Last night, I attended my RCIA class (Rite of Christian Initiation of Adults). If you have a quarrel with religion or spirituality (my preferred word) or Christianity, don’t be deterred. I have been what might be called apostate (religious, not political) most of my life:
1.abandoning a religious or political belief or principle.
It’s very hard to grow up in a cultural milieu that is Christian fundamentalist identifying as a lesbian and then later transitioning from female to male. Being gay seems to be the one sin that is obsessed upon, unforgivable, and it’s hard to hear from the pulpit that you are damned for eternal hellfire.
I did not embrace spirituality until I was in my 40’s, and it was Buddhism that spoke to me. One night, I was looking out a window, and noticed the moon and the stars as if for the first time, and realized that there had to be “more” than my work-a-day existence.
By sheer coincidence, I was browsing the bookshelves at the now-closed Borders bookstore on “L” and 18th streets in northwest Washington, DC.
I was not perusing the aisles on religion — I was looking at books on history, current events, politics, and science. But someone had misplaced a book by Pema Chödrön in the wrong spot and I picked it up in curiosity.
I thumbed through the book, but left it where I found it. It stuck in my mind, and later I returned to the bookstore and came home with a stack of books on Buddhism. Thus began my love affair with the dharma, the teachings of the Buddha.
Most strains of Buddhism do not postulate or deny the existence of God. There is the famous Parable of the Poisoned Arrow, this one offered by Thich Nhat Hahn from Zen 101:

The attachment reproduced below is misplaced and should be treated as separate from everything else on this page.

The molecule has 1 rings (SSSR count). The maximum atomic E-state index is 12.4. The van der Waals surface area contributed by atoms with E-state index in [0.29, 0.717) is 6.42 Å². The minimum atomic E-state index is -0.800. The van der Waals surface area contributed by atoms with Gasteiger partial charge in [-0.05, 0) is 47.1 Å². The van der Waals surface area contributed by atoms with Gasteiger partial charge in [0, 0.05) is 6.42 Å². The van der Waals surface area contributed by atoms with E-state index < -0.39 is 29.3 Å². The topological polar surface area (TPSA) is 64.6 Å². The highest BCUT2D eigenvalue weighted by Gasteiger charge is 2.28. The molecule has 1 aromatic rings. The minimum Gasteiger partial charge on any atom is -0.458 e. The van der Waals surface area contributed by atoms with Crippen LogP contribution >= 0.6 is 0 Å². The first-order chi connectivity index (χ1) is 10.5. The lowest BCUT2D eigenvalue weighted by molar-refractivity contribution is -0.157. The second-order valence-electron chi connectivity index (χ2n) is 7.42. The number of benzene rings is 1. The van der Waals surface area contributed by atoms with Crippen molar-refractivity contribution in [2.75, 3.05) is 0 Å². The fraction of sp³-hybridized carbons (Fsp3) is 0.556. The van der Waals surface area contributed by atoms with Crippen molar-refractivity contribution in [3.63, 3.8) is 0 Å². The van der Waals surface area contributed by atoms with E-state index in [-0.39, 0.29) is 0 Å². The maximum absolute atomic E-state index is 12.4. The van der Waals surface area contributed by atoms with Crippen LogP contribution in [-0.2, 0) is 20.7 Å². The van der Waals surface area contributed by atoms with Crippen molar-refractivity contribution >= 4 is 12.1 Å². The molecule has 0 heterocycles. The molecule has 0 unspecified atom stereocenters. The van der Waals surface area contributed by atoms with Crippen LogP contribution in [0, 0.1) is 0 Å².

The Buddha always told his disciples not to waste their time and energy in metaphysical speculation. Whenever he was asked a metaphysical question, he remained silent. Instead, he directed his disciples toward practical efforts. Questioned one day about the problem of the infinity of the world, the Buddha said, “Whether the world is finite or infinite, limited or unlimited, the problem of your liberation remains the same.” Another time he said, “Suppose a man is struck by a poisoned arrow and the doctor wishes to take out the arrow immediately. Suppose the man does not want the arrow removed until he knows who shot it, his age, his parents, and why he shot it. What would happen? If he were to wait until all these questions have been answered, the man might die first.” Life is so short. It must not be spent in endless metaphysical speculation that does not bring us any closer to the truth.
Buddhism, from my perspective, is less a religion than a guide for how to live a compassionate life. But we are not offered a God or a Higher Power to love and protect us — though we are not precluded from adopting our own notions (or those of any other religions).
Then after my close and personal encounter with a psychopath (see The Early Days — How I Was Ensnared by My Psychopath), I had to acknowledge that evil in this world does exist, at least in the form of people who do harm by choice, by deception, and by exploitation.